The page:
The internal communications between the various components in the FCCM 840 can be carried out using various schemes, for example, with information transferred using a serial bus or a parallel bus. In another embodiment, the internal communication link can be organized, for example, as a LAN (local area network) configured as an Ethernet star network where the source scheduler is the hub. In other embodiments, the LAN could be configured using a ring or mesh architecture. Other network schemes are possible. Fiber optic, wires, coaxial cables or wireless means can be used to carry the signals.
A method 1100 that details how the flotilla system discussed in the previous embodiments is used to generate seismic waves is now explained with regard to
The USVs start in step 1114 sweeping and generating seismic waves. The reflections of the seismic waves are recorded by the receiver data acquisition system also in step 1114. During the sweep, source elements performance data is collected in step 1116 to ensure adequate signal fidelity. Performance data typically includes position error, phase error, amplitude error and signal distortion information. After each emission interval (after completing all the sweeps at a particular shotpoint), the USV is polled for its status in step 1116 by the FCCM. If the USV's performance is satisfactory but the survey is determined in step 1118 to not be complete, the FCCM sends in step 1122 the new shotpoint location and sweep parameters to the USV's local controller. The USV then moves in step 1124 to its next shotpoint location and when polled for status in step 1112, it indicates whether it is ready for the next shot or not. This process repeats until the entire flotilla shotpoints have been executed. When all the shotpoints of the flotilla have been performed, the USVs are directed in step 1120 to a collection point where they are retrieved.
The flow chart in
The description of method 1100 assumes that the source elements are activated only when the USV is stationary. However, in one application, the source elements may be sweeping while the USV is moving to a new location and the flowchart shown in
In an embodiment, the USVs may work in tandem with other USVs so that their respective source elements form a source array. Because in this mode of operation the source elements are operated in close proximity to one another, resulting in a danger of entanglement and/or vessel collision, extra precautions and rules may be required (not detailed herein) to ensure safe operation.
In another embodiment, the source elements are equipped with self-propulsion means (e.g., thruster as discussed with regard to
The CCV follows a pre-defined survey plan. A multi-vessel navigation system 1204 (can be a module implemented in software in the controller of the CCV or a hardwired circuit) computes in step 1 the required emission position for each source element and converts these positions into way points/routes. Multi-vessel navigation system 1204 may receive information from a GPS unit 1210 and also may communicate with a source controller 1212 (previously described with regard to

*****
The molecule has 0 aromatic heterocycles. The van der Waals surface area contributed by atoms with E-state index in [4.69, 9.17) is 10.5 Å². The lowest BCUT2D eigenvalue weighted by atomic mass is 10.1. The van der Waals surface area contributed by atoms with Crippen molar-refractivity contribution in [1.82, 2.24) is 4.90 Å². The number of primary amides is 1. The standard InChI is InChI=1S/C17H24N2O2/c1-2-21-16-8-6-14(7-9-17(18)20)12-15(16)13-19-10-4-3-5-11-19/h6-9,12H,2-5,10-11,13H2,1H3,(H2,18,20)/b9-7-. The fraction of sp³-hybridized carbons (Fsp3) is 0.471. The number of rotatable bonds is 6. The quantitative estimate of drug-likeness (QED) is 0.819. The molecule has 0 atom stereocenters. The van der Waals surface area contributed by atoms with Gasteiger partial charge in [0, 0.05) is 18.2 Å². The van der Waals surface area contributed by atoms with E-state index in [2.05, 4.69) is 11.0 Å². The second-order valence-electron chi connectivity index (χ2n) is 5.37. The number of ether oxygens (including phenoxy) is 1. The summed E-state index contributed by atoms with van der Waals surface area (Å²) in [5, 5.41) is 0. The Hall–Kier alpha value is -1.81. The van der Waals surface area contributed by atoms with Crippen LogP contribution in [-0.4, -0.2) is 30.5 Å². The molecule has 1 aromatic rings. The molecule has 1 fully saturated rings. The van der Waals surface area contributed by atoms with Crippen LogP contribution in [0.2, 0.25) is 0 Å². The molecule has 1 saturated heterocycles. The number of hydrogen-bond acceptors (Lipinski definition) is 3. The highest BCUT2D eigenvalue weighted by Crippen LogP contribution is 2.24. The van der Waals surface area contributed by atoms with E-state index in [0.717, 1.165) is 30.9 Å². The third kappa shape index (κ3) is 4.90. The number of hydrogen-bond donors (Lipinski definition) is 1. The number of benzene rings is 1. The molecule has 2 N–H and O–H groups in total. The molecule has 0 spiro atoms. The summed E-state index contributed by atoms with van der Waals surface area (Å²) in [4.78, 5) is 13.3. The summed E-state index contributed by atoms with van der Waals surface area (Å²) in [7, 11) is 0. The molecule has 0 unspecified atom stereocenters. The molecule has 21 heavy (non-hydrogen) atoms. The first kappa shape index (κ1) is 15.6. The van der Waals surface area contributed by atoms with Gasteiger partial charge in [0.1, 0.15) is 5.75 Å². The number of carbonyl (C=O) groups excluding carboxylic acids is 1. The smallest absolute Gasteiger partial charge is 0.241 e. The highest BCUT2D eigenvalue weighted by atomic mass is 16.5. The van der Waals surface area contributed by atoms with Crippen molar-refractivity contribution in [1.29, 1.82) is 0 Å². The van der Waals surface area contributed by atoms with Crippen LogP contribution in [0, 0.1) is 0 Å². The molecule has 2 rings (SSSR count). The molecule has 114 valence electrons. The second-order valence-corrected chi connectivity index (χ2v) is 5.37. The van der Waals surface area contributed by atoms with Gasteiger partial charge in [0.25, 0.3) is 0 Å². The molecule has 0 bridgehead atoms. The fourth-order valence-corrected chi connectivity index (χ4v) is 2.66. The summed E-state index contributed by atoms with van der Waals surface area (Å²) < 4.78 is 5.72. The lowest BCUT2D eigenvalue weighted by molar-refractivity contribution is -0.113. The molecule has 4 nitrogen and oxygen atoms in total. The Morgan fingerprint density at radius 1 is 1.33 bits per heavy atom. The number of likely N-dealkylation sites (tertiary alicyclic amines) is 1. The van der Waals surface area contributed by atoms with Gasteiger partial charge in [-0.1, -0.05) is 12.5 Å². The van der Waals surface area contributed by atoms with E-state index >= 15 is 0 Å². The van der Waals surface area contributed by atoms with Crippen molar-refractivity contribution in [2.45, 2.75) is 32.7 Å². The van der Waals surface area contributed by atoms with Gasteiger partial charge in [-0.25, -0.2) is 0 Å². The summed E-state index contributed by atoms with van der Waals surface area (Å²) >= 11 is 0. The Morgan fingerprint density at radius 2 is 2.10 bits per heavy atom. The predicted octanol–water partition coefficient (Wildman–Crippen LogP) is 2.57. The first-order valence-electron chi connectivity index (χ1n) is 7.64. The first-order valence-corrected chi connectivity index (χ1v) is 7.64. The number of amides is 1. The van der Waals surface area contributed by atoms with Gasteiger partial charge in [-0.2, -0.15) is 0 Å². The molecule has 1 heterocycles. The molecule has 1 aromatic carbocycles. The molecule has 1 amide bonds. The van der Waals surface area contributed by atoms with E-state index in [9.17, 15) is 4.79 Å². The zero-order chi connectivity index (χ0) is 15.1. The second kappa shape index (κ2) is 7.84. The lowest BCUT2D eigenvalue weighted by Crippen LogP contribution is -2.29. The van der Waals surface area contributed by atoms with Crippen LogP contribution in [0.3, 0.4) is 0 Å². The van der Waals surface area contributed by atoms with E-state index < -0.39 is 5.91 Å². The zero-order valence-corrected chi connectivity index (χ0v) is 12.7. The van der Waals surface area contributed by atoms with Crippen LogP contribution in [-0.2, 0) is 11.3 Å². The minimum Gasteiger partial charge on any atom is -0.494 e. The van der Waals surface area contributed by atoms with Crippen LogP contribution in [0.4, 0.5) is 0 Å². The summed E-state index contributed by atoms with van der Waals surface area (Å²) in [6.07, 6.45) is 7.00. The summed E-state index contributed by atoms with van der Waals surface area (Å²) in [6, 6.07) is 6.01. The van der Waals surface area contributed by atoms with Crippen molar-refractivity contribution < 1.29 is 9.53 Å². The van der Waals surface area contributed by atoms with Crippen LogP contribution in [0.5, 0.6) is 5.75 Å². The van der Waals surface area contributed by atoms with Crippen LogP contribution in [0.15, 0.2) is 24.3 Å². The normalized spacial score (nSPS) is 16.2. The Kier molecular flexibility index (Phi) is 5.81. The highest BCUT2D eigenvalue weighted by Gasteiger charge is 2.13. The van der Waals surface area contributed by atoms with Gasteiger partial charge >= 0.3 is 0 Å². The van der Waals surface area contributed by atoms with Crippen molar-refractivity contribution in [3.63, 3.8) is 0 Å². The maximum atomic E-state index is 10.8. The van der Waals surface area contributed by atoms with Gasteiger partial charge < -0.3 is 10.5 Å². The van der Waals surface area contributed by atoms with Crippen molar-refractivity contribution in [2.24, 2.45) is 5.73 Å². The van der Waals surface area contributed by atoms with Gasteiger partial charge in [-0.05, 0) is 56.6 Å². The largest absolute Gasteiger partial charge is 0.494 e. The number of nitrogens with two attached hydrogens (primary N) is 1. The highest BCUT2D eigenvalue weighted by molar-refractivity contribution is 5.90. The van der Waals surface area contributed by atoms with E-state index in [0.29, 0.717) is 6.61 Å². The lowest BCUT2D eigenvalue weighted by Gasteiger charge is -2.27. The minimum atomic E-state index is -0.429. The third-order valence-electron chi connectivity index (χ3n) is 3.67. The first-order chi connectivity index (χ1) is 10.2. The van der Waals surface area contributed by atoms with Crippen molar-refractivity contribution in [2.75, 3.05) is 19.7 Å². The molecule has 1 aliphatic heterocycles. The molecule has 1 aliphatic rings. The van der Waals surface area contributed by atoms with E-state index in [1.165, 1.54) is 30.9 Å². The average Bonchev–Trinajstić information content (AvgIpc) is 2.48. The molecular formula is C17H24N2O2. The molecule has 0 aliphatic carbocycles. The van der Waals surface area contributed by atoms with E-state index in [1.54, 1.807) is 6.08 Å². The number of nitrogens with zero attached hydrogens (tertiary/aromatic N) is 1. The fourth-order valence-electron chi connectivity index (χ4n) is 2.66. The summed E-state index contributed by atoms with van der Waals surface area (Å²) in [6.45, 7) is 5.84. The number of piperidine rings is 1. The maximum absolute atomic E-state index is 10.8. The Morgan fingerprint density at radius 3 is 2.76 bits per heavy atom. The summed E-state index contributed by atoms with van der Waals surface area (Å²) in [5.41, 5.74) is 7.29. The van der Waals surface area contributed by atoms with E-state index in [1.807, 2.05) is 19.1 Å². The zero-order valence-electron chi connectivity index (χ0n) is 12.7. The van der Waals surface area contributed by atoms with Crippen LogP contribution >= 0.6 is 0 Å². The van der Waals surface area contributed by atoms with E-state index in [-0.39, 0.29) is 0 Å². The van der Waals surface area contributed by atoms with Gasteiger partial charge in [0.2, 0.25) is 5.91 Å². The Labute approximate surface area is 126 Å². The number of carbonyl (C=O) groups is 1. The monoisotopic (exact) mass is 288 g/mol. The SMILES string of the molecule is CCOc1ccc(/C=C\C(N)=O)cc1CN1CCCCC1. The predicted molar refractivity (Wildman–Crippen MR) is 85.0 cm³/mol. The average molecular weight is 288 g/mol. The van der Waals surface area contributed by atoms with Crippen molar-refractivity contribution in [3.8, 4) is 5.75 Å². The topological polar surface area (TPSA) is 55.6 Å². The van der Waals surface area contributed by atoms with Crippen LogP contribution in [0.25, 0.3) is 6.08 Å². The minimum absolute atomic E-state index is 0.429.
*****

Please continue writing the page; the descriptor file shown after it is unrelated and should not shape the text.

- a) the position of the source element's carrier,
- b) a displacement vector for the new position of the USV and then activates a propulsion system in order to remain within a defined distance from the carrier, and
- c) a displacement vector for the carrier to reach its expected new position. If the USV has to move to the new position, the USV either retracts the source and carrier inside and then moves to the new position, or, if the new position is close, the USV coordinates the movement of the carrier so that the two move in tandem to the new position.
Note that for determining the position of the carrier 1240, USV 1220 may have an IMU 1230 (similar to IMU 616 illustrated in
The carrier's control system 1246 calculates, based on the correction vector and its attitude information, the required propulsion activation signals and activates in step 5 the propulsion system 1248, and eventually the buoyancy control device 1250.
The carrier's control system 1246 reports in step 6 its status to the USV's controller 1224 along with its depth and attitude information, through the umbilical 1244. The USV's controller 1224 continues to monitor and control the carrier's position, as well as the USV's position by sending appropriate signals in step 7 to the USV's propulsion system 1228, in closed loop. The USV's controller 1224 sends in step 8 the position information of the carrier and the USV through RF link 1206 to the multi-vessel navigation system 1204. Optionally, each USV/carrier can be equipped with an obstacle detection system. In this case, the USV controller will only avoid collision, and report the obstacle presence to the multi-vessel navigation system, which will adapt the survey plan.